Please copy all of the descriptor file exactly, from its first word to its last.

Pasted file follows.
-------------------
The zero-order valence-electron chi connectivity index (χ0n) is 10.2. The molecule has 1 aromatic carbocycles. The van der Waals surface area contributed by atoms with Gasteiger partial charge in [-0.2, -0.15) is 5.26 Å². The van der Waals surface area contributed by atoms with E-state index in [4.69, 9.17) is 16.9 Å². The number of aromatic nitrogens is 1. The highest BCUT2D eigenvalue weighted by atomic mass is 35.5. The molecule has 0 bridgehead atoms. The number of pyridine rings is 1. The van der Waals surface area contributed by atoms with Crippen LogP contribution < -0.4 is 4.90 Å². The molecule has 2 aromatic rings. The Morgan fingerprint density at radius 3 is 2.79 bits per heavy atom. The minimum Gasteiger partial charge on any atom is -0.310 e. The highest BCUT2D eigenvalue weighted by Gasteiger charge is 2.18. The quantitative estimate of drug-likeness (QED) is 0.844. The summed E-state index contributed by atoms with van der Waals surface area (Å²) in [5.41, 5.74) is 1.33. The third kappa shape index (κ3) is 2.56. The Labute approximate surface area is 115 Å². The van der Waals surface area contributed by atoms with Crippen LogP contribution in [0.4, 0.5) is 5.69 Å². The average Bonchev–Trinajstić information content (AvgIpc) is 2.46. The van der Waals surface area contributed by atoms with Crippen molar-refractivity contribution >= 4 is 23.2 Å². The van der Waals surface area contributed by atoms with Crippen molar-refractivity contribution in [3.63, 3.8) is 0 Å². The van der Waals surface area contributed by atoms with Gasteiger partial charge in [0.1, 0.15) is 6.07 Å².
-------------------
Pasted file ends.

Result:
The zero-order valence-electron chi connectivity index (χ0n) is 10.2. The molecule has 1 aromatic carbocycles. The van der Waals surface area contributed by atoms with Gasteiger partial charge in [-0.2, -0.15) is 5.26 Å². The van der Waals surface area contributed by atoms with E-state index in [4.69, 9.17) is 16.9 Å². The number of aromatic nitrogens is 1. The highest BCUT2D eigenvalue weighted by atomic mass is 35.5. The molecule has 0 bridgehead atoms. The number of pyridine rings is 1. The van der Waals surface area contributed by atoms with Crippen LogP contribution < -0.4 is 4.90 Å². The molecule has 2 aromatic rings. The Morgan fingerprint density at radius 3 is 2.79 bits per heavy atom. The minimum Gasteiger partial charge on any atom is -0.310 e. The highest BCUT2D eigenvalue weighted by Gasteiger charge is 2.18. The quantitative estimate of drug-likeness (QED) is 0.844. The summed E-state index contributed by atoms with van der Waals surface area (Å²) in [5.41, 5.74) is 1.33. The third kappa shape index (κ3) is 2.56. The Labute approximate surface area is 115 Å². The van der Waals surface area contributed by atoms with Crippen LogP contribution in [0.4, 0.5) is 5.69 Å². The average Bonchev–Trinajstić information content (AvgIpc) is 2.46. The van der Waals surface area contributed by atoms with Crippen molar-refractivity contribution >= 4 is 23.2 Å². The van der Waals surface area contributed by atoms with Crippen molar-refractivity contribution in [3.63, 3.8) is 0 Å². The van der Waals surface area contributed by atoms with Gasteiger partial charge in [0.1, 0.15) is 6.07 Å².